Heard Museum to present rare Matisse art, Alaskan masks that inspired him
PHOENIX — The Heard Museum in Phoenix announced that its “Yua: Henri Matisse and the Inner Arctic Spirit” exhibit will open Monday.
The exhibit pairs rare works by French artist Henri Matisse with Native Alaskan masks collected by his son-in-law that inspired him.
The masks, often created in pairs, had been separated over time, and this exhibit marks the first time they have been reunited in over 100 years.
“The Heard Museum is honored to show these rarely seen works by Matisse and to share this extraordinary story with our visitors,” David M. Roche, Heard Museum director and CEO, said in a news release Thursday.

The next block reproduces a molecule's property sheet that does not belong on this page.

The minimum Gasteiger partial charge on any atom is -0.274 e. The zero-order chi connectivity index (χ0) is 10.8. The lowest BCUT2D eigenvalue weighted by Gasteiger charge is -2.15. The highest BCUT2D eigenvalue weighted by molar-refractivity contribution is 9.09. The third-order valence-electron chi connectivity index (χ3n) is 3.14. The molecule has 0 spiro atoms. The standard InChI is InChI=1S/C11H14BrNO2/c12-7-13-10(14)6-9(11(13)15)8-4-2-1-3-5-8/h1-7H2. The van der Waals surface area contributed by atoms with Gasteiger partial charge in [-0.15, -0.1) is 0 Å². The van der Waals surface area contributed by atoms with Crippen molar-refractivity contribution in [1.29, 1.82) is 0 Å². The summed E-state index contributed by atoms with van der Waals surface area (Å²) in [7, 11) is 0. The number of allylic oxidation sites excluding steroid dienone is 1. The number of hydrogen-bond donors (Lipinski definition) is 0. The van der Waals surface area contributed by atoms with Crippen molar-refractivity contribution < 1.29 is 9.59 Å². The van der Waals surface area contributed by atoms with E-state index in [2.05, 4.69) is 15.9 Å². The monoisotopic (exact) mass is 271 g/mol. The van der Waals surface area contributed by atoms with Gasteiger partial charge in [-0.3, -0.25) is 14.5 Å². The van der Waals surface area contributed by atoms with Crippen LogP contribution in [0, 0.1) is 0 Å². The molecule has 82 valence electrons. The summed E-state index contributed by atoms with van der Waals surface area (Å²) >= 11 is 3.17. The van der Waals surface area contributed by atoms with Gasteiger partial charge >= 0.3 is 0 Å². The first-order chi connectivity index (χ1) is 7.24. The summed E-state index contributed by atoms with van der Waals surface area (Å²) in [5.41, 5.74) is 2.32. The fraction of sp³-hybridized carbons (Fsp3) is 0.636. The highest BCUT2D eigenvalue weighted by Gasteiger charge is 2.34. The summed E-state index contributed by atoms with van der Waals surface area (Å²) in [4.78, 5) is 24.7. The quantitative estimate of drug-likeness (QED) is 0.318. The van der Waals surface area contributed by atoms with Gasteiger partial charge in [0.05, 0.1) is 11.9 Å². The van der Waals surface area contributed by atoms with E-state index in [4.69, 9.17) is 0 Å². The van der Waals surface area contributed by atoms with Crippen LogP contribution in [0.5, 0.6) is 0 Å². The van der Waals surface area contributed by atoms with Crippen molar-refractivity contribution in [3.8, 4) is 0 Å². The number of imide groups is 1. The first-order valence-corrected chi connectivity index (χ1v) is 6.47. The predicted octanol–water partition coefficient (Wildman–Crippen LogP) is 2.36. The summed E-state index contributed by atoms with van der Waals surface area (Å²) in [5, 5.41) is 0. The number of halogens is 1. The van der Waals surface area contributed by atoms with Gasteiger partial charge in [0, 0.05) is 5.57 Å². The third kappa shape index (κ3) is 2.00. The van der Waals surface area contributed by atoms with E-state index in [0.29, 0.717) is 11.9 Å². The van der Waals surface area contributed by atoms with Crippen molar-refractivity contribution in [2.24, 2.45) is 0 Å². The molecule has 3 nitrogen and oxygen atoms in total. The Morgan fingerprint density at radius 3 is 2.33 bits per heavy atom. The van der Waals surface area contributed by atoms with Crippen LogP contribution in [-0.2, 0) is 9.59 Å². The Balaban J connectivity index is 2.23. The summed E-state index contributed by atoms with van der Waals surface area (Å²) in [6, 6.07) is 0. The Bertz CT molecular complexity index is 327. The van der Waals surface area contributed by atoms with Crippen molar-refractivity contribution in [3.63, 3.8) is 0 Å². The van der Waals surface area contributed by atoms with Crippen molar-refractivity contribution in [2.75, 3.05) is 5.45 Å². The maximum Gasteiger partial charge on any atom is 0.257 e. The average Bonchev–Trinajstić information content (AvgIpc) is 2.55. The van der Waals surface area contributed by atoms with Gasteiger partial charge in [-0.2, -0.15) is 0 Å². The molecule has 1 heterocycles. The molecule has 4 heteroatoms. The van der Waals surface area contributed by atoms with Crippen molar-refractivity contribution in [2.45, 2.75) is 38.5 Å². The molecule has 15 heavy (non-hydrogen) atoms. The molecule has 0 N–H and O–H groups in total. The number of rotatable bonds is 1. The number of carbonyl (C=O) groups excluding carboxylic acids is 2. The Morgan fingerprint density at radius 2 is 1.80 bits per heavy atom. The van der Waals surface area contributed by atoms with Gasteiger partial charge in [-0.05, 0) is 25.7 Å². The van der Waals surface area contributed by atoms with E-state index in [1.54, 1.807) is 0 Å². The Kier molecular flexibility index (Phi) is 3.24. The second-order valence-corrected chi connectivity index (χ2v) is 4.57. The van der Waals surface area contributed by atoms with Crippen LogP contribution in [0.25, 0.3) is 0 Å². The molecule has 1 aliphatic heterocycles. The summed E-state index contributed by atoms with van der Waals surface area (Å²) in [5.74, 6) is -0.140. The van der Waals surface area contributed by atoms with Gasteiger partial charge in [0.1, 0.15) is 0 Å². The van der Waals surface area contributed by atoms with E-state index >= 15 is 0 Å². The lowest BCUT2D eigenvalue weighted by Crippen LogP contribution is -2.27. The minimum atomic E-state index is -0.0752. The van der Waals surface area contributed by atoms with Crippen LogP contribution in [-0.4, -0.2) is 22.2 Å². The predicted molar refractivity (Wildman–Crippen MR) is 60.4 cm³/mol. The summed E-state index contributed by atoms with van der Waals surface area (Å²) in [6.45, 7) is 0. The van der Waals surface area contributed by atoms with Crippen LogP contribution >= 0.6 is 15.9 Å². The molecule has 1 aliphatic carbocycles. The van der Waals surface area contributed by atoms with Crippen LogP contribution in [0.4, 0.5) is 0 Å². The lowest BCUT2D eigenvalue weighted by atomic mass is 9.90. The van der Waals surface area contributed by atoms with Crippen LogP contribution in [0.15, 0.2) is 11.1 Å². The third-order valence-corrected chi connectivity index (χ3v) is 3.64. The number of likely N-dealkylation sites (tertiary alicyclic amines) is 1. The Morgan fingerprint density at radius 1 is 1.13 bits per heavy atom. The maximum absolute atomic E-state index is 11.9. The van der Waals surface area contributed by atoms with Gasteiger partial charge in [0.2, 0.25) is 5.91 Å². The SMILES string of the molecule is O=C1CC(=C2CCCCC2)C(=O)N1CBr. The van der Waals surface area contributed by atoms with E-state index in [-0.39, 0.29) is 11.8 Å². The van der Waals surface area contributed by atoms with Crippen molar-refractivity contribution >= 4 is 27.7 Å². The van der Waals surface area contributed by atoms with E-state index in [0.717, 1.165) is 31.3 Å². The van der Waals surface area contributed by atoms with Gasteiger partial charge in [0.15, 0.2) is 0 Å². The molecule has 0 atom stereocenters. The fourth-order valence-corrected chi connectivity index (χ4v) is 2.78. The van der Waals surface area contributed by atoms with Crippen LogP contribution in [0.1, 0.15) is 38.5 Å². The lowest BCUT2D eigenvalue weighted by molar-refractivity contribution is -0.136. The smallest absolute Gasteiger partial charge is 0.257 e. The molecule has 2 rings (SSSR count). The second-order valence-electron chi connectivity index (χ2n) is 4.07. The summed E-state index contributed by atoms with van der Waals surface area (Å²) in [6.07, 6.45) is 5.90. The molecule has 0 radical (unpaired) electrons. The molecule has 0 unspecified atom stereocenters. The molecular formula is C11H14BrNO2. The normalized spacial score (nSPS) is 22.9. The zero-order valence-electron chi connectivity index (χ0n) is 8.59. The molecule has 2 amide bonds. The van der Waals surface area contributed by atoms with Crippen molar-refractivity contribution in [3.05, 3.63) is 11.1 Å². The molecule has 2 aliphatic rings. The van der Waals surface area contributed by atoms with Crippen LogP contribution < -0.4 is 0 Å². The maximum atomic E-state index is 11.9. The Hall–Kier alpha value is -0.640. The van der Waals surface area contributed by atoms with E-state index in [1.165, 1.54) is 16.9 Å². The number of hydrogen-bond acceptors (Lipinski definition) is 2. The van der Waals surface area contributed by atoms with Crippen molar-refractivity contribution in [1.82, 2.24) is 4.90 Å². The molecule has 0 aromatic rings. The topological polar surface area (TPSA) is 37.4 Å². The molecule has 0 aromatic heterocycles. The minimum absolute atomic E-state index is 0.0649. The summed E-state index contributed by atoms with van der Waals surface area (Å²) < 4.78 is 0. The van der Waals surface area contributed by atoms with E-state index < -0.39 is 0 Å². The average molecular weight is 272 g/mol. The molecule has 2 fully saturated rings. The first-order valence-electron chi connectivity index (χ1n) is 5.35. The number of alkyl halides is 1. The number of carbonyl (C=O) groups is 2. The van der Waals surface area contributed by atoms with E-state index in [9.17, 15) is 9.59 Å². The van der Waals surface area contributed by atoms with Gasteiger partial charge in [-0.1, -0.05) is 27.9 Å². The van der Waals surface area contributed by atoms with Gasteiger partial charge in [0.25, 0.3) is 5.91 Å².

“Of particular significance to us is the effort this story inspired to reunite pairs of Yup’ik masks that, due to a variety of circumstances, have been separated by time and great distances,” he said. “It’s a thrilling and emotional experience to see them together again and advancing this type of scholarship is central to our mission.”
According to the news release, Matisse became interested in Inuit spirituality in the last decade of his life, which led to this collection of art.
The exhibit, which runs through Feb. 3, will feature a mascot named Henri the Husky to help children learn about the art.